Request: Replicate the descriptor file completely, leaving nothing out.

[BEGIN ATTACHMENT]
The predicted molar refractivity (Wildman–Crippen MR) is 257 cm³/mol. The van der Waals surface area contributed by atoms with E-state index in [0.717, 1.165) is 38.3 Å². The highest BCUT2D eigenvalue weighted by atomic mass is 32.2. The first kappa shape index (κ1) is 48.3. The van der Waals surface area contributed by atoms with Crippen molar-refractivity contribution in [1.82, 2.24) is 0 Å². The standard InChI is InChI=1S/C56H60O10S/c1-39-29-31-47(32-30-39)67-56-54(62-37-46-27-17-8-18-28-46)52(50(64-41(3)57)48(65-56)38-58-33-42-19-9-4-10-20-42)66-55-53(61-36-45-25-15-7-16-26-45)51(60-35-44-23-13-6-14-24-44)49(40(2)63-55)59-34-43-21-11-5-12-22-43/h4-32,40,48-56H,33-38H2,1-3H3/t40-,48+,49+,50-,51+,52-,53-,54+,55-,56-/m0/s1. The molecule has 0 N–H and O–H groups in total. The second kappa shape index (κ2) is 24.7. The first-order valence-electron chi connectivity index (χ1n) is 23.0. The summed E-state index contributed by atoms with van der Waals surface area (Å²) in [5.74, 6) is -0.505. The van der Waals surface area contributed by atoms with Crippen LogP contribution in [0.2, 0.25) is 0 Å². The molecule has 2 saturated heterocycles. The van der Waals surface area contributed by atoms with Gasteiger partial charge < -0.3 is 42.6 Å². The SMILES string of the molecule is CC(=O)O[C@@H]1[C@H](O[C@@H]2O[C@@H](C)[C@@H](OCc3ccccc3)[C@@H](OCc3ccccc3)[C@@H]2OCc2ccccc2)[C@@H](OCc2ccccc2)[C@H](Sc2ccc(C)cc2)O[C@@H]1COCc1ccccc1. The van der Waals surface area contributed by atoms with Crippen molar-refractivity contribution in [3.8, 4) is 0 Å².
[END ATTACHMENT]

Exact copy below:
The predicted molar refractivity (Wildman–Crippen MR) is 257 cm³/mol. The van der Waals surface area contributed by atoms with E-state index in [0.717, 1.165) is 38.3 Å². The highest BCUT2D eigenvalue weighted by atomic mass is 32.2. The first kappa shape index (κ1) is 48.3. The van der Waals surface area contributed by atoms with Crippen molar-refractivity contribution in [1.82, 2.24) is 0 Å². The standard InChI is InChI=1S/C56H60O10S/c1-39-29-31-47(32-30-39)67-56-54(62-37-46-27-17-8-18-28-46)52(50(64-41(3)57)48(65-56)38-58-33-42-19-9-4-10-20-42)66-55-53(61-36-45-25-15-7-16-26-45)51(60-35-44-23-13-6-14-24-44)49(40(2)63-55)59-34-43-21-11-5-12-22-43/h4-32,40,48-56H,33-38H2,1-3H3/t40-,48+,49+,50-,51+,52-,53-,54+,55-,56-/m0/s1. The molecule has 0 N–H and O–H groups in total. The second kappa shape index (κ2) is 24.7. The first-order valence-electron chi connectivity index (χ1n) is 23.0. The summed E-state index contributed by atoms with van der Waals surface area (Å²) in [5.74, 6) is -0.505. The van der Waals surface area contributed by atoms with Crippen LogP contribution in [0.2, 0.25) is 0 Å². The molecule has 2 saturated heterocycles. The van der Waals surface area contributed by atoms with Gasteiger partial charge < -0.3 is 42.6 Å². The SMILES string of the molecule is CC(=O)O[C@@H]1[C@H](O[C@@H]2O[C@@H](C)[C@@H](OCc3ccccc3)[C@@H](OCc3ccccc3)[C@@H]2OCc2ccccc2)[C@@H](OCc2ccccc2)[C@H](Sc2ccc(C)cc2)O[C@@H]1COCc1ccccc1. The van der Waals surface area contributed by atoms with Crippen molar-refractivity contribution in [3.8, 4) is 0 Å².